The fresh or dried leaves, seed and upper stem of dill are used for various medicinal purposes and for culinary as spices. Dill is an annual, self-seeding plant with feathery green leaves.
Dill and health benefits
Dill contains substantial amounts of iron, manganese and calcium. It also contains flavonoids which are powerful antioxidants with anti-viral properties. Dill seeds are rich in flavonoids and oils which are support their medicinal properties. The seeds also contain substantial amounts of calcium. Due to their anti-bacterial nature, dill seeds prevent and restrict the growth of various types of bacteria. Dill contains monoterpene which helps to protect the body from the harmful effects of free radicals.
Dill and folk medicine
Dill is used to treat digestive issues, respiratory conditions, liver problems, gall bladder disorders, kidney disease and urinary tract diseases. It may also be used to alleviate menstrual problems, infections, fevers and sleep disorders. Dill seeds are helpful in treating respiratory disorders such as influenza, bronchitis and colds. You can mix dill seeds with honey and consume thrice every day for relief from respiratory problems. Further important nutrition benefits of dill leaves is the positive effect on blood sugar levels.
Dill and dietary
Dill does not contain any cholesterol and is low in calories. It is a good addition to weight loss diets because it contains vitamins and dietary fibers which further help to bring down the levels of bad cholesterol in the body. The essential oil of dill is used to encourage milk production in nursing mothers. Dill oil acts like a mild sedative and has a calming effect on the brain therefore it is used to relieve anger and depression, moreover helps to induce sleep at night.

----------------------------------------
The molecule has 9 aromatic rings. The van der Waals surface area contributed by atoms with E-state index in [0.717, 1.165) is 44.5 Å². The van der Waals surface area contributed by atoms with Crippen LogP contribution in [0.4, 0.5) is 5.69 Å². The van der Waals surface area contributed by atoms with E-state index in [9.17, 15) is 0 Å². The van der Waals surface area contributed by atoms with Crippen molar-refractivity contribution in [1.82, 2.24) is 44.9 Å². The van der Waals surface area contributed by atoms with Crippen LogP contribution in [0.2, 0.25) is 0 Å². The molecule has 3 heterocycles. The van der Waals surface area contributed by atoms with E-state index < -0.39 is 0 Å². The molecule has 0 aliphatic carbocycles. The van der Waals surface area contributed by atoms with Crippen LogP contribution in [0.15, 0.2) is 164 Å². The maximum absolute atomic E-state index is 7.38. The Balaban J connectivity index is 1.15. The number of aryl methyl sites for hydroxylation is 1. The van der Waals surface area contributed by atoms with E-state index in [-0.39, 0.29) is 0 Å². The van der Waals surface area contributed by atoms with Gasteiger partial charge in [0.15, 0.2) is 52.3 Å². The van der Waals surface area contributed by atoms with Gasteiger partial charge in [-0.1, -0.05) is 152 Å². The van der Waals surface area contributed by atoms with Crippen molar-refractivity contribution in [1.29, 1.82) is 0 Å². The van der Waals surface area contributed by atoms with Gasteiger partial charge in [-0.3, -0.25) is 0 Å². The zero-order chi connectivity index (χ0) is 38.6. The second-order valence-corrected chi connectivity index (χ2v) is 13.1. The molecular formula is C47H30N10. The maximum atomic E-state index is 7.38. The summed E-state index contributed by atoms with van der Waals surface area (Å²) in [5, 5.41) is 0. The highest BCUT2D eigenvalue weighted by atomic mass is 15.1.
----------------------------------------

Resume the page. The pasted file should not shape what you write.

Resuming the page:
Dill and presence
Although native to the Mediterranean region, dill is cultivated across Europe and America.
Dill and allergy
Dill is not known to cause any adverse effects on health when used in proper doses. Today dill is used along with other beneficial herbs such as ginger and chamomile to relieve digestive problems in infants. Some herbalists also recommend dill tea and seeds for babies. Dill seeds or a decoction made with fresh dill leaves may be mixed with baby feed to prevent digestive problems and induce better sleep. However, it is necessary to consult your pediatrician before introducing any new food or ingredient to your baby’s diet.
Dill and foods
Dill is used most commonly in soups, stews, and for pickling. Dill pickle is a popular addition to meals and snacks. It is made by marinating a special type of cucumber in dill and vinegar. These pickles are low in calories and are beneficial to health in some ways. Fernleaf dill, which is good in potato salads, cucumber soup, and fish dishes. Chopped dill may be added to low fat unflavored yogurt and consumed. You can also prepare a dill tea and drink to soothe the stomach.
Dill and cosmetics
The oil extracted from dill is used in soaps and cosmetics. It seems dill extract helps increase expression of an enzyme in skin that generates elastin and helps rebuild skins structural integrity. Dill may prove to be one of the few plant extracts whose anti-aging abilities influence elastin, which is typically much trickier to do than generate collagen.
Become part of the CK community by uploading and sharing traditional or personal recipes. Once you've logged in you can upload, save and print your dishes online.